Jaroslav Pelikan, commenting on the political dynamics and relations that existed between early Christians and the Roman authorities, once wrote, “Because Jesus was King, Christians could be provisionally loyal to Caesar; but because Jesus was King, they could not give Caesar the measure of loyalty that the beast Caesars demanded, and perhaps even needed, for the Roman empire to be, as Vergil had said it would be, imperium sine fine, ‘the empire without end.’” What this demonstrates is an important lesson that the earliest Christians learned, and that remained in the general consciousness of the Catholic Church ever since then: that the powers of this world are not permanent. They are not the end of human life, but rather a means to a further end that is permanent – namely, our salvation. The existence of governments is morally licit, yet the leaders of tribes, nations, and empires must order their actions and decisions toward the promotion of the common good of all humanity, meaning the development of virtue and the attainment of salvation.

This is the standard by which we are to judge the actions and decisions of our country.

In the years to come, as the dust settles on the Obama years, we can hopefully look upon and judge his actions and decisions through the perspective of Catholic views on justice with greater clarity. As America enters the era of the Trump administration, we need to just as vigorously, and with an equal amount of clarity, examine, critique, promote, and resist his policies where necessary.

Disagreement with President Trump should not serve as an obstacle to one submitting to morally just and politically sound policies, nor should support of President Trump’s policies serve as an obstacle to critiquing his genuinely unsound political policies. We as Catholics should pray that he makes just and morally sound decisions as president. We should look to the words of one of the earliest Church Fathers, St. Clement of Rome, himself a follower of both St. Peter and St. Paul, according to early Christian sources. Writing to the Church in Corinth in the late 1st century A.D., he said in a doxology toward the end of the letter:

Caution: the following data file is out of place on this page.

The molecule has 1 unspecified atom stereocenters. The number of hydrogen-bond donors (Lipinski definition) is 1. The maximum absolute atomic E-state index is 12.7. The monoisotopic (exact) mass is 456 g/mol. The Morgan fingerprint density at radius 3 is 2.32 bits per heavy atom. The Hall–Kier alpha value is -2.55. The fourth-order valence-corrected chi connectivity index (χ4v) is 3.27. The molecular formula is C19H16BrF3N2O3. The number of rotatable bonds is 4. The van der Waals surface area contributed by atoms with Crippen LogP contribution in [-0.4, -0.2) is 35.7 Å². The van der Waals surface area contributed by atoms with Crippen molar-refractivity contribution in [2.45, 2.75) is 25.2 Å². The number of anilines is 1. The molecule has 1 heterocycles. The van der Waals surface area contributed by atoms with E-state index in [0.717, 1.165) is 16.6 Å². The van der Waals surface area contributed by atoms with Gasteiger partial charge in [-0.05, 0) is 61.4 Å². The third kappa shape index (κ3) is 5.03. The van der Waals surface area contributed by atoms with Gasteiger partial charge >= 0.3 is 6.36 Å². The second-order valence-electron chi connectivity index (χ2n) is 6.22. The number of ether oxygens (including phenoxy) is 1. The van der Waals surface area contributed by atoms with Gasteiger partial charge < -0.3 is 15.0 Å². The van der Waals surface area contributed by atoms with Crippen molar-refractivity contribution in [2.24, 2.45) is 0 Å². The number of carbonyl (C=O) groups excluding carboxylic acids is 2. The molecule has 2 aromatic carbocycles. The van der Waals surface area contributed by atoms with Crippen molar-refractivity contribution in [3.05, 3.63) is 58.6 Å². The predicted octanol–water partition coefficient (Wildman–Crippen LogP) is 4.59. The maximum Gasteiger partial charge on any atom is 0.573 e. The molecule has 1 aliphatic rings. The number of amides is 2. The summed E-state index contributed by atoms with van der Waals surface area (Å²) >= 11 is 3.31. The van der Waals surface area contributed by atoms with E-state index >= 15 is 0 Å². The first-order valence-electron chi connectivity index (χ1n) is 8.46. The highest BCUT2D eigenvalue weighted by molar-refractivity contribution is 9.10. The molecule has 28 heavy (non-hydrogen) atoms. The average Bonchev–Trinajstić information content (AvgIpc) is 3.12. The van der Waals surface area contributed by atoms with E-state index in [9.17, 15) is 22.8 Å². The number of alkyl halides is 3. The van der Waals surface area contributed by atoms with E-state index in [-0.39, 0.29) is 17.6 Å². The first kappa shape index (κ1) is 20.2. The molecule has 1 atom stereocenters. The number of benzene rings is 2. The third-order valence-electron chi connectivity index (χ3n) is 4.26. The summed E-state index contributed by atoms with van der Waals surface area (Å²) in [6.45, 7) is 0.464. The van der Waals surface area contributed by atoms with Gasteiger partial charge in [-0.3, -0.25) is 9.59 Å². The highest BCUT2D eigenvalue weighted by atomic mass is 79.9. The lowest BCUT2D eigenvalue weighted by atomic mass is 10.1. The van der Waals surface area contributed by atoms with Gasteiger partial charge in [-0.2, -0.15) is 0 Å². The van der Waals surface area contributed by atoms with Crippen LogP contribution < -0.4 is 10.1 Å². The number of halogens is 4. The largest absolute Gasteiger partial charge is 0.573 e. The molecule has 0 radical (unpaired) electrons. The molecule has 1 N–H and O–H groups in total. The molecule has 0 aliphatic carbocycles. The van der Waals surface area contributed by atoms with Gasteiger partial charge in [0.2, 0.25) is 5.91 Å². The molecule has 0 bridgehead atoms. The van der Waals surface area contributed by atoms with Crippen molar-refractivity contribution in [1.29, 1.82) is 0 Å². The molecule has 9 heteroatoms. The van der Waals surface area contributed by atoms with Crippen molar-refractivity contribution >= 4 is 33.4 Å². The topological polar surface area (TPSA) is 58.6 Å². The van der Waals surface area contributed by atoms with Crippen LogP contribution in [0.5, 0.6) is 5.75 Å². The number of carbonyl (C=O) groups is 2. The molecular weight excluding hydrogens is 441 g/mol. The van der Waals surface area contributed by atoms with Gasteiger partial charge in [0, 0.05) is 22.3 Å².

And grant that we may be obedient to your almighty and glorious name, and to our rulers and governors on earth. You, Master, gave them imperial power through Your majestic and indescribable might, so that we, recognizing it was You who gave them the glory and the honor, might submit to them, and in no way oppose your will. … For it is you, Master, the heavenly King of eternity, who have the sons of men glory and honor and authority over the earth’s people. Direct their plans, O Lord, in accord with what is good and pleasing to You, so that they may administer the authority you have given to them with peace, considerateness, and reverence, and so win Your mercy.

19 thoughts on “Reflecting on the Catholic View of Good and Just Government”

  1. I had expected this article to expand into Reflecting on the Catholic View of Good and Just Government as it pertains to the One Holy Catholic & Apostolic Church & was sadly let down. We are somewhat immune to secular governments of all shades of political leanings to turn their back on God but we do not expect the Supreme Pontiff of the CC to do so, i.e. if he truly has a direct line to the Almighty, which we have always been taught he had. The present incumbent’s direct line seems to be directed downwards rather than upwards. I pray that God Himself will change its direction before His sheep are so totally led astray that their souls are lost forever & provide us with a new & caring shepherd to restore order once again.

    • I didn’t think it was about the government of the CC. According to secular standards, the Pope is the last absolute monarch on earth.

      Also, since the resignation of PB, we’re supposed to have an “expanded papacy” with one “contemplative” and one “active”, it’s no longer a “monarchy” (mono = one, archos = rule; I.e. one ruler).
      Maybe that’s one of the factors in the resignation of PB, since one of the purposes of Freemasonry is to overthrow throne and altar. Cf. Behind the Lodge Door by Paul Fisher.

      • Margaret,